The start of the 400 at Pocono Raceway. (David Moulthrop Photo)

NASCAR Notes: Pocono’s Chaotic Storylines

LONG POND, Pa. — In years past, Pocono Raceway’s NASCAR Cup Series events have been best known for long green-flag runs and fuel strategy. 

While fuel strategy came into play along the way, the action and chaotic moments that occurred throughout Sunday’s 400 were nothing short of entertaining.

An Enthusiastic Pocono Crowd

Sunday’s race was sold-out as Pocono marked its 50th season of hosting NASCAR. An enthusiastic crowd brought plenty of added elements to the afternoon’s proceedings.

Most notably as Hamlin finished his celebratory burnout on the frontstretch, he was met with a thunderous roar of boos from the fans in the grandstands. 

Multiple Feuds

While short-track racing is better known for altercations among drivers, the 160-lap event at the 2.5-mile track produced plenty of heated tempers. 

The most discussed confrontation featured race-winner Denny Hamlin and Kyle Larson, where Hamlin squeezed Larson toward the turn-one wall as the pair battled for the lead with six laps to go.

Larson’s frustration boiled over during his post-race interviews, stating he “got used up” and he “didn’t even get to race him.”

Hamlin’s perspective was vastly different, as the Joe Gibbs Racing driver was adamant that his Toyota never touched Larson’s No. 5 Chevrolet.

• Earlier in the race, Austin Dillon threw his helmet at Tyler Reddick’s No. 45 Toyota after the two made contact heading into turn one, promptly sending the No. 3 Chevrolet hard into the outside wall.

“I’m pissed about it from my perspective because I couldn’t see him,” Dillon said. “I know I was three-wide, my left-front’s in front of him. That’s the bigger thing.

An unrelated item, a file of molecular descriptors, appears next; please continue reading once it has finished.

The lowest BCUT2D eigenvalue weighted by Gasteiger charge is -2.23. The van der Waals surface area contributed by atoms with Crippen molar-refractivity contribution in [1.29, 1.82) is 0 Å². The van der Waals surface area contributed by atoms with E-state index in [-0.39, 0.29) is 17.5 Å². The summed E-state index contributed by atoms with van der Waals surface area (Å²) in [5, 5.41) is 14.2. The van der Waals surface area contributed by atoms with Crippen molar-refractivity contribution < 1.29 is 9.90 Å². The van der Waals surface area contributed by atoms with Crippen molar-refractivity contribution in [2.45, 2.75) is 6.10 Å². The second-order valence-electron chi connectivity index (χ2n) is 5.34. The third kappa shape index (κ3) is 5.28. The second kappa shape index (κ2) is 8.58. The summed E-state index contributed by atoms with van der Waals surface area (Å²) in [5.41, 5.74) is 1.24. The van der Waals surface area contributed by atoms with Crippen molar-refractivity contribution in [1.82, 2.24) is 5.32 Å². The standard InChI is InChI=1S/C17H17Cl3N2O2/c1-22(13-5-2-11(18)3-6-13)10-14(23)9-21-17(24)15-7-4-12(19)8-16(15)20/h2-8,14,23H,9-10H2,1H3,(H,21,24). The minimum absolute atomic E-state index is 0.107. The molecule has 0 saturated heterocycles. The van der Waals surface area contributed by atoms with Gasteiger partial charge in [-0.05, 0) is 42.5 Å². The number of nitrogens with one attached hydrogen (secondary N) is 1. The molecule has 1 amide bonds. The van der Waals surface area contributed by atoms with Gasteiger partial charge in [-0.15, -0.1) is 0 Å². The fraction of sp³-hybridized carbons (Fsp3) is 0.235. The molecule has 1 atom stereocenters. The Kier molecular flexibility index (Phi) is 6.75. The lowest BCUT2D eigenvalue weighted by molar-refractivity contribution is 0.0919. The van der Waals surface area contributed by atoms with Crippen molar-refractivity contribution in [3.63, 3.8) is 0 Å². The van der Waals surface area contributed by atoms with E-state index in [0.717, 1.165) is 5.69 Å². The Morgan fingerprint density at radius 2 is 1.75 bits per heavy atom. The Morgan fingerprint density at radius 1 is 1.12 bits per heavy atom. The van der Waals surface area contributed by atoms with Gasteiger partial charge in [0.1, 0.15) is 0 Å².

“I’m in front of him, so I didn’t come down egregiously. He drove in the corner deep enough to try and get me back, like to get his right front in front of my left front. 

“That was not possible with how I drove in the corner, and he wiped me out, at the fastest part of the track.”  

After the checkered flag, Ryan Preece ran to Corey LaJoie’s race car where a confrontation ensued.

The altercation stemmed from LaJoie getting into Preece on the final lap, sending the No. 41 Ford spinning. Preece’s car was stalled on the track before the caution flag waved, promptly ending the race. 

Notable Strong Performances 

While Hamlin surged to his 50th career Cup Series victory, there were a few notable drivers who bagged top-10 results.

• For the first time in his Cup Series career, Ty Gibbs scored a top-five result in fifth. Aboard the No. 54 Toyota for Joe Gibbs Racing, Gibbs had slightly fresher tires at the end of the race, helping the reigning NASCAR Xfinity Series champion surge to the front.

“Definitely had a great strategy today, my crew chief (Chris Gayle) did a great job. I feel like we kept good track position the whole time,” Gibbs said. “I need to do a better job on my part, maybe we can be contending for wins. 

“I feel like we were just really solid. I just gotta do a better job there. But, just really happy with my team’s efforts, good day.” 

This year’s Daytona 500 winner Ricky Stenhouse Jr. notched his seventh top-10 finish, placing seventh. It was Stenhouse’s second top-10 result in the past three races.

• Piloting the famed Wood Brothers Racing No. 21 Ford, Harrison Burton earned his best result since Darlington (S.C.) Raceway in May (sixth) with an eighth-place effort. 

Burton and the No. 21 team used strategy to their advantage by stretching their fuel run toward the end of the race, with a caution falling their way. 

• Despite Legacy Motor Club’s massive struggles this season, Erik Jones wheeled his No. 43 Chevrolet to a ninth-place finish.

The No. 43 team has seen an uptick in performance lately with it being the fourth consecutive week Jones has finished 16th or better.